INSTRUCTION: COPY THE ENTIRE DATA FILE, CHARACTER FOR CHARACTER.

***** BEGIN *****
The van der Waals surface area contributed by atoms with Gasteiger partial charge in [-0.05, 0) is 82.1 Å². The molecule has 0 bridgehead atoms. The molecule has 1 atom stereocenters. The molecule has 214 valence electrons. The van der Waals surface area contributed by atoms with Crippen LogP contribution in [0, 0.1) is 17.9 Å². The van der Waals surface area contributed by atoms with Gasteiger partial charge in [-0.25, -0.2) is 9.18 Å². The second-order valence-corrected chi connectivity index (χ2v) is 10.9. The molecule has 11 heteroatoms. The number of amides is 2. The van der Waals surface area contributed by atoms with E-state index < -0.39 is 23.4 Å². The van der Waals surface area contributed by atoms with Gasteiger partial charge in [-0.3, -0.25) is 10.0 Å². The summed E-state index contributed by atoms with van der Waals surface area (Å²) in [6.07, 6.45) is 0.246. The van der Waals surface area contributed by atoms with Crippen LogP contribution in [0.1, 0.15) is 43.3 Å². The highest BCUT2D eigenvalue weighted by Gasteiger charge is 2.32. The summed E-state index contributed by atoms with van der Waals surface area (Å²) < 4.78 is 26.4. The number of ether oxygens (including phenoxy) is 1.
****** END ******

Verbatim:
The van der Waals surface area contributed by atoms with Gasteiger partial charge in [-0.05, 0) is 82.1 Å². The molecule has 0 bridgehead atoms. The molecule has 1 atom stereocenters. The molecule has 214 valence electrons. The van der Waals surface area contributed by atoms with Crippen LogP contribution in [0, 0.1) is 17.9 Å². The van der Waals surface area contributed by atoms with Gasteiger partial charge in [-0.25, -0.2) is 9.18 Å². The second-order valence-corrected chi connectivity index (χ2v) is 10.9. The molecule has 11 heteroatoms. The number of amides is 2. The van der Waals surface area contributed by atoms with E-state index < -0.39 is 23.4 Å². The van der Waals surface area contributed by atoms with Gasteiger partial charge in [-0.3, -0.25) is 10.0 Å². The summed E-state index contributed by atoms with van der Waals surface area (Å²) in [6.07, 6.45) is 0.246. The van der Waals surface area contributed by atoms with Crippen LogP contribution in [0.1, 0.15) is 43.3 Å². The highest BCUT2D eigenvalue weighted by Gasteiger charge is 2.32. The summed E-state index contributed by atoms with van der Waals surface area (Å²) < 4.78 is 26.4. The number of ether oxygens (including phenoxy) is 1.